—By Little + Free's Creator, Tori Rotter
After the struggles of infertility and a long road to pregnancy, I still remember immense relief I felt when I reached the second trimester of pregnancy safely. I was sure the hard part was over. I felt I could finally breathe, relax, and enjoy being pregnant. And for the most part, that’s exactly what I did. I wouldn’t call my pregnancy easy per se, I certainly experienced the expected nausea, hip pain, and back pain. I also had a less common symptom throughout my pregnancy- restless leg syndrome- which was a challenge. But all told, I didn’t experience any serious issues that put the baby’s or my life in danger and for that I was extremely grateful. As I did make my way through the months, I was constantly met with words of reassurance from family and friends who knew what I had gone through. Many also guessed that because of all the challenges I had getting pregnant I was almost guaranteed an “easy baby.” My biggest concern was having a healthy baby, but the positivity and well-intended nature of the comments made for reassuring thoughts.
After 40 weeks (and 2 days) I was beyond lucky to have a relatively easy birth and delivered an extremely healthy 9-pound baby. Because of her size, I was met with more words of encouragement and what appeared to be secrets of motherhood. “Big babies sleep better,” was most often the comment that followed “congratulations.” I felt relieved. I had done it. I had gotten pregnant, had a healthy baby, and now everyone said she would sleep like a dream. The hard part truly was over. I could now go back to being a “normal” person with a newborn. Maybe there would be some sleepless nights, but mostly just baby snuggles and sharing adorable pictures of my little bundle. No more struggling, just living with my new little family. And we did that...for about one week.
After the first week it became clear that my daughter cried a lot. This was my first child, so I didn’t have a direct point of reference, but based on friends and family that did— it was a lot. At her 2-week appointment we mentioned to the doctor that she seemed to be crying excessively and his response will forever be ingrained in my mind. “Sounds like she might be colicky, and unfortunately it will get worse from here. It should peak around 6 weeks and will gradually get better.” Worse from here? It felt like it was already pretty bad. Could it get worse? Turns out, it could. From around 3 weeks to 9 weeks my daughter spent every waking moment (that she wasn’t eating) crying. Not whining, not whimpering— full-blown screaming. I was incredibly lucky to have a supportive partner, as well as the help from my mother through this time, but it was hard on all of us. We essentially worked in shifts where we would try to calm her until she fell asleep, or until the responsible party could no longer handle the screams.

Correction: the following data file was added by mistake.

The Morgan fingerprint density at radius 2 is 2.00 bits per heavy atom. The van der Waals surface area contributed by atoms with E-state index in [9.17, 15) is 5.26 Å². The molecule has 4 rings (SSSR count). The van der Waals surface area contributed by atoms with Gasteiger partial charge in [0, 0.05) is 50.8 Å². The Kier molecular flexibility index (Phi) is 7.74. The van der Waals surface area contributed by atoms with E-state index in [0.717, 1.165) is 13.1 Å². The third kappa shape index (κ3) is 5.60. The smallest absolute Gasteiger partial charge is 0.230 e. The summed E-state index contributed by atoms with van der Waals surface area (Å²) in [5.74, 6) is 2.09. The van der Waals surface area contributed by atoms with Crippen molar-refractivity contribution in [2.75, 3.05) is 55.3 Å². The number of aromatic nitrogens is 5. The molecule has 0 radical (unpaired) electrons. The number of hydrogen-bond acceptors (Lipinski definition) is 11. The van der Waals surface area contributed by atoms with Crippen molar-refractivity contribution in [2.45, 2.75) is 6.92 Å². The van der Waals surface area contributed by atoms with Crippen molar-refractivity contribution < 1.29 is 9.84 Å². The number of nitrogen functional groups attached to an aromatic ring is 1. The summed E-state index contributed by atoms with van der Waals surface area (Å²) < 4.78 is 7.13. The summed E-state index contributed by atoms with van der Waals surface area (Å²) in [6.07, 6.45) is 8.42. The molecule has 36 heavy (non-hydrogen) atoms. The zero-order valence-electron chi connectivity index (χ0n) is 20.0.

I honestly couldn’t believe it. How was this the first few months of motherhood? I had watched the experiences of my friends and family. I saw their pictures and heard their stories. Having a newborn was supposed to be baby yawns and little lamb cries, with the only downside being poopy diapers, 3am wake up calls, or spit up. While everyone else was posing their newborns for professional photos and putting them in adorable clothes, I was trying everything imaginable just to keep my baby comfortable and fed. It felt isolating, again. Like I was the only one who didn’t feel like being a new mom was the most beautiful experience possible.
When I returned to work, I had several coworkers say something to the effect of “isn’t maternity leave the best?” I was left with the immense guilt of knowing that I did not feel that way. For me, maternity leave was one of the hardest things I’ve ever experienced. I spent it surviving, not thriving. I struggled for a long time with these feelings. I felt like there was something wrong with me, or I was somehow a bad mother. After all, I had to work so hard to get pregnant, so how did I have the right to complain or feel as though being with my miracle baby was anything but amazing?As the weeks went on, the colic faded, and I was able to gain some perspective I started to realize that becoming and being a parent is not beautiful all the time. It’s not “picture perfect,” despite what social media or even casual conversation would often tell us. Having children is hard, and as parents we are warriors for doing it every day. Truly. The issue, I feel, is that we don’t often talk about or show off the tough times. We hide the sleepless nights, the exhaustion, the stress and put forth images of joy, laughter, and frame-worthy moments. And while there is nothing wrong with showing joy and happiness, let’s talk about the other side too. Because the moments of heart-melting bliss are easy to go it alone; but the sadness, frustration, and exhaustion, those are made much easier by the support and understanding of others who are going through the same thing.